Sunday, 7 February 2016

Celebrating the Four Freedoms: Freedom from Fear

“The fourth is freedom from fear—which, translated into world terms, means a world-wide
reduction of armaments to such a point and in such a thorough fashion that no nation will be in
a position to commit an act of physical aggression against any neighbor—anywhere in the world.”
– Franklin Delano Roosevelt

I am delighted, as part of the University of Iowa Center forHuman Rights’ 75th anniversary celebration of the Four Freedoms Speech, to consider Roosevelt’s fourth and final freedom – freedom from fear. David Keane pondered whether the four freedoms ought to be considered in terms of hierarchy and he suggested that freedom of speech might come out tops – not just because it is the first of the freedoms but because freedom of speech is a “gateway” right. This may be so but freedom from fear outranks the others in its own ways. On the one hand, freedom from fear was the most ambitious of Roosevelt’s four (although ‘freedom from want’ puts up quite the challenge). Freedom from fear represented the aspiration of an international prohibition on aggression or, indeed, the “human right to peace”[1]. There is though another way of reading Roosevelt’s fourth freedom. Freedom from fear was in fact the leitmotif of the entire speech. Fear is invoked ambiguously – equivocally, even – both as a provocation, to rally public support and to justify American intervention in the war, and as a promise, of future freedom. In other words, Roosevelt was telling the American public – in order to enjoy this freedom, in order to secure freedom from fear, we must go to war. From a rhetorical perspective, by neatly and rhythmically rounding off the four freedoms, freedom from fear represented the alliterative crowning glory of Roosevelt’s speech and his call to intervention.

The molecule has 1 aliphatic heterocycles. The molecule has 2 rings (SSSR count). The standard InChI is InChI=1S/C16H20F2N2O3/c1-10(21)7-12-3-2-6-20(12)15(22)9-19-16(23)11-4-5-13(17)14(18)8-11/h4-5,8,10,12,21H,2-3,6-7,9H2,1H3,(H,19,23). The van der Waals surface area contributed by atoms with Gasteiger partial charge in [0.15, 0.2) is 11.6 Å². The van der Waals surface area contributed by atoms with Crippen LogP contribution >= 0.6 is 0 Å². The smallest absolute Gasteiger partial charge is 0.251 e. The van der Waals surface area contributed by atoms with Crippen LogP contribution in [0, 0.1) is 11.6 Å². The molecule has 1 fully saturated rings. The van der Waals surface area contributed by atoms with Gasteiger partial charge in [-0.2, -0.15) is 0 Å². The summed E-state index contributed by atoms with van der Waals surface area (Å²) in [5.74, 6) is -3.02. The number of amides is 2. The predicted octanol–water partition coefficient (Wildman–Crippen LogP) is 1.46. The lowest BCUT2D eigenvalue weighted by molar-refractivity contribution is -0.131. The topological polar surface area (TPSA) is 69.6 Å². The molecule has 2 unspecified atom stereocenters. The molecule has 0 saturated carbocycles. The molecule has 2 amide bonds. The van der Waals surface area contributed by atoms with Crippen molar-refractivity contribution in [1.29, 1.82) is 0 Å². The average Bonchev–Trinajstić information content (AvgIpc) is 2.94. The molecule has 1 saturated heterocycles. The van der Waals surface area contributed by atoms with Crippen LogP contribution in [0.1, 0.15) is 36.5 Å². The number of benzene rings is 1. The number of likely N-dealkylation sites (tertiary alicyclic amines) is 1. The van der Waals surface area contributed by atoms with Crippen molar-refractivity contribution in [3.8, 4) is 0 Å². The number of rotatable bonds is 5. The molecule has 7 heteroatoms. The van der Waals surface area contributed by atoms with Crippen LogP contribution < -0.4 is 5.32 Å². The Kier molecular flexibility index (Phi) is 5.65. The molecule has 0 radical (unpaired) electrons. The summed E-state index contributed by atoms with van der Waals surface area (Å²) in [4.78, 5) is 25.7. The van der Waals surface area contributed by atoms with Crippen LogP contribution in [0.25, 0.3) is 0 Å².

As Shane Darcy and Brian Farrell have noted, Roosevelt’s four freedoms sowed the seeds for the post-war international order and also played a sizeable role in the development of the international system of human rights. So where, beyond the preamble of the Universal Declaration of Human Rights, does freedom from fear feature in this international system? What does freedom from fear even mean? And, perhaps more importantly, how are we doing in the achievement of this freedom?
Freedom from aggression is not as aurally evocative but that is essentially what Roosevelt meant by freedom from fear. His vision, on a surface reading of the speech, was an end to aggressive wars precipitated by an end to the production of arms. The Atlantic Charter, the joint declaration signed by Churchill and Roosevelt in Newfoundland in August 1941, articulating their war aims and their vision of a post-war international order, incorporated, and elaborated on, the idea of freedom from fear. Principle six envisaged: “…after the final destruction of the Nazi tyranny … a peace which will afford to all nations the means of dwelling in safety within their own boundaries, and which will afford assurance that all the men in all lands may live out their lives in freedom from fear and want”. Principle eight contemplated a ban on the use of force in international relations and the disarmament of aggressive nations: “… all of the nations of the world, for realistic as well as spiritual reasons must come to the abandonment of the use of force. Since no future peace can be maintained if land, sea or air armaments continue to be employed by nations which threaten, or may threaten, aggression outside of their frontiers …. pending the establishment of a wider and permanent system of general security … the disarmament of such nations is essential.”